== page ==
This category is due to be implemented in spring 2009 and will introduce stricter requirements for foreign nationals wishing to study in the UK. Students may switch to a different immigration category and can bring dependents but dependents may not work if the student’s permission to stay is for less than 12 months.

Tier 5 – Youth Mobility and Temporary Workers

This Tier applies to a range of temporary workers including au pairs, students on gap years and voluntary workers. This category is due to be introduced in November 2008. Applicants in most categories of worker covered by this Tier will need 40 points divided between sponsorship and available funds.

Workers in this Tier cannot switch to a different immigration category and dependents are allowed but may not work if the temporary worker is permitted to be in the UK for less than 12 months.

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olivka - Your Question:
HI, I'm Polish nationality in the UK from 2003. Unfortunately, I didn't register my self in WRS when Poland joined EU. I would love to apply for a residence card and maybe for a British citizen. Do you think this will matter taking in consideration fact that we don't need to have any registrations from 2011? Best Regards

Our Response:
EU members who have been continuously living in the UK for five years will be able to apply to stay indefinitely by getting ‘settled status’. That means these citizens will be free to live here, have access to public funds and services and apply for British citizenship. You can see more via the gov.uk link here .
AboutImmigration - 1-Aug-17 @ 9:41 AM
HI, I'm Polish nationality in the UK from 2003. Unfortunately, I didn't register my self in WRS when Poland joined EU. I would love to apply for a residence card and maybe for a British citizen. Do you think this will matter taking in consideration fact that we don't need to have any registrations from 2011? Best Regards
olivka - 29-Jul-17 @ 9:18 PM
hello,people are stressing a lot about theirs residence in the uk for future,so it became important to my family as well.me and my wife are from LITHUANIA,and we are legally working and paying all taxes and national incurance contributions since 2011 september,do we need to worry about for example if we will go for our holiday back to our country,and when we will becoming back,is there any chance that we could be not allowed to come back to the uk?and do we need to get any residence permit to live and work in the uk?one more thing-my brother came to me in 2015 and started to work straight away,will he need any documents to get a permit to work in the UK?THANKS A LOT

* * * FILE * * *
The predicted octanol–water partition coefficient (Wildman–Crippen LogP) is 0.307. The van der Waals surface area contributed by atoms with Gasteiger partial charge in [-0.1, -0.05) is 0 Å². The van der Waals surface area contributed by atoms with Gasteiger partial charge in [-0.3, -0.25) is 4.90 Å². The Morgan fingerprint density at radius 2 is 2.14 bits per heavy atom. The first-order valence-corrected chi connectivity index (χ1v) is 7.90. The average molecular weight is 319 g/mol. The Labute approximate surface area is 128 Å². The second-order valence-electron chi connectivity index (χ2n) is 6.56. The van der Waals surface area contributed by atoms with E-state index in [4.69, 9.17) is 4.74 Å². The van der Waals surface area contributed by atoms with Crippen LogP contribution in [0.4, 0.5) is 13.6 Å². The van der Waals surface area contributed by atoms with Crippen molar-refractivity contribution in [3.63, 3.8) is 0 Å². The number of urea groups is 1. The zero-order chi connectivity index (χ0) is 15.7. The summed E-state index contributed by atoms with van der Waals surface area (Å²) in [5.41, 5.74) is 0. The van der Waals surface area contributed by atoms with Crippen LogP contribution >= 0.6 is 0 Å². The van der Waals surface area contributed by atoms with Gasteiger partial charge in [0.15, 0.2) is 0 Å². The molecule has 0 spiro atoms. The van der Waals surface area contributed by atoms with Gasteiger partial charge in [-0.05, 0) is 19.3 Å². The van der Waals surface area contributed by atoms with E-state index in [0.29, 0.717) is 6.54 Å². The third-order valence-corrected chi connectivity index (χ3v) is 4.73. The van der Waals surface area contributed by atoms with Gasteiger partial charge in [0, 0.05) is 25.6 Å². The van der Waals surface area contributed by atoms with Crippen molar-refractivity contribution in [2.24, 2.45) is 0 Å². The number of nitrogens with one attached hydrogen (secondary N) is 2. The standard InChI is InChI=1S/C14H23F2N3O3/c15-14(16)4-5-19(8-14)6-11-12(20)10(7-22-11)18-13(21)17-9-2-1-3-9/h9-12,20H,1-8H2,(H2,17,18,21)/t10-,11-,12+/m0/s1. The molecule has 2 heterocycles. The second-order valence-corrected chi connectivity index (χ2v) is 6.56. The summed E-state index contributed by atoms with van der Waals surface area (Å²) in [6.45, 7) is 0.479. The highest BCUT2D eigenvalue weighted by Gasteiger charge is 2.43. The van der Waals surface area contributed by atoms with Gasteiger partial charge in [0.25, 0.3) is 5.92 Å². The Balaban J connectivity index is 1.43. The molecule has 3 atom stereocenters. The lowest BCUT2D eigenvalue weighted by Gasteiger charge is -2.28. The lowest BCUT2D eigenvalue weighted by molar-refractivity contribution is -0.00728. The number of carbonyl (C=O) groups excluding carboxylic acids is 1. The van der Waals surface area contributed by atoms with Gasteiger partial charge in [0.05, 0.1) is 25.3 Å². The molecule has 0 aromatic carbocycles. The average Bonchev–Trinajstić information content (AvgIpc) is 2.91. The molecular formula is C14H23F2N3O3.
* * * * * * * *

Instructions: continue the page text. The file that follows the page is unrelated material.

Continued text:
azukauskas7 - 17-Mar-17 @ 11:46 AM
Hi everyone...... im a italian national living in the uk from last 2 and half year with my daughter whos also an italian nation and my partner who has a resident permit card. Me and my daught has also a registration certificate from 1 year... my question is .... did i need a Visa if i want to travel to europe after 15 march 2017???? I mean when artical 50 been triggered... I have searched all over the internet but didnt find anything. Please if someonw know anything please help me.. thank you so much
Sidra - 12-Mar-17 @ 10:47 PM
@elly - only if you have British citizenship or a permanent residence card. Once the Brexit policies come in you will have to apply for a spouse visa the same as a current non-EEA national. You could come back to the UK now, but you might be stuck to do the same in a few years time.